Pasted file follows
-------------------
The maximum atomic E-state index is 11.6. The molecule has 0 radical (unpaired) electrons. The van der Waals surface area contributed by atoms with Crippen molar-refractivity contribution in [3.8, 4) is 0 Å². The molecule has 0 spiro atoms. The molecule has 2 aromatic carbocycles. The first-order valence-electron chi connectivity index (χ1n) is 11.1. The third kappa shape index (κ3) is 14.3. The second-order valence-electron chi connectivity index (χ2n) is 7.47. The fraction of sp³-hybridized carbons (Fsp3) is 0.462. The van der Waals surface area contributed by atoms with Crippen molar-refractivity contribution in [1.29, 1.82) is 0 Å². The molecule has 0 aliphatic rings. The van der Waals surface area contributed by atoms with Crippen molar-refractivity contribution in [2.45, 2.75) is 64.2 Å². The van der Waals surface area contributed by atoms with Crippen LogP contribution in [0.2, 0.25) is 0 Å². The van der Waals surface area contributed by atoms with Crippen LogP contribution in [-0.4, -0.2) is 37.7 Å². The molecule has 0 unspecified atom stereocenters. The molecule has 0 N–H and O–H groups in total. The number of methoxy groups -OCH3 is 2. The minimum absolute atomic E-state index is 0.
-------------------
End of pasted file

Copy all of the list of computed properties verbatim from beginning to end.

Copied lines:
The maximum atomic E-state index is 11.6. The molecule has 0 radical (unpaired) electrons. The van der Waals surface area contributed by atoms with Crippen molar-refractivity contribution in [3.8, 4) is 0 Å². The molecule has 0 spiro atoms. The molecule has 2 aromatic carbocycles. The first-order valence-electron chi connectivity index (χ1n) is 11.1. The third kappa shape index (κ3) is 14.3. The second-order valence-electron chi connectivity index (χ2n) is 7.47. The fraction of sp³-hybridized carbons (Fsp3) is 0.462. The van der Waals surface area contributed by atoms with Crippen molar-refractivity contribution in [1.29, 1.82) is 0 Å². The molecule has 0 aliphatic rings. The van der Waals surface area contributed by atoms with Crippen molar-refractivity contribution in [2.45, 2.75) is 64.2 Å². The van der Waals surface area contributed by atoms with Crippen LogP contribution in [0.2, 0.25) is 0 Å². The van der Waals surface area contributed by atoms with Crippen LogP contribution in [-0.4, -0.2) is 37.7 Å². The molecule has 0 unspecified atom stereocenters. The molecule has 0 N–H and O–H groups in total. The number of methoxy groups -OCH3 is 2. The minimum absolute atomic E-state index is 0.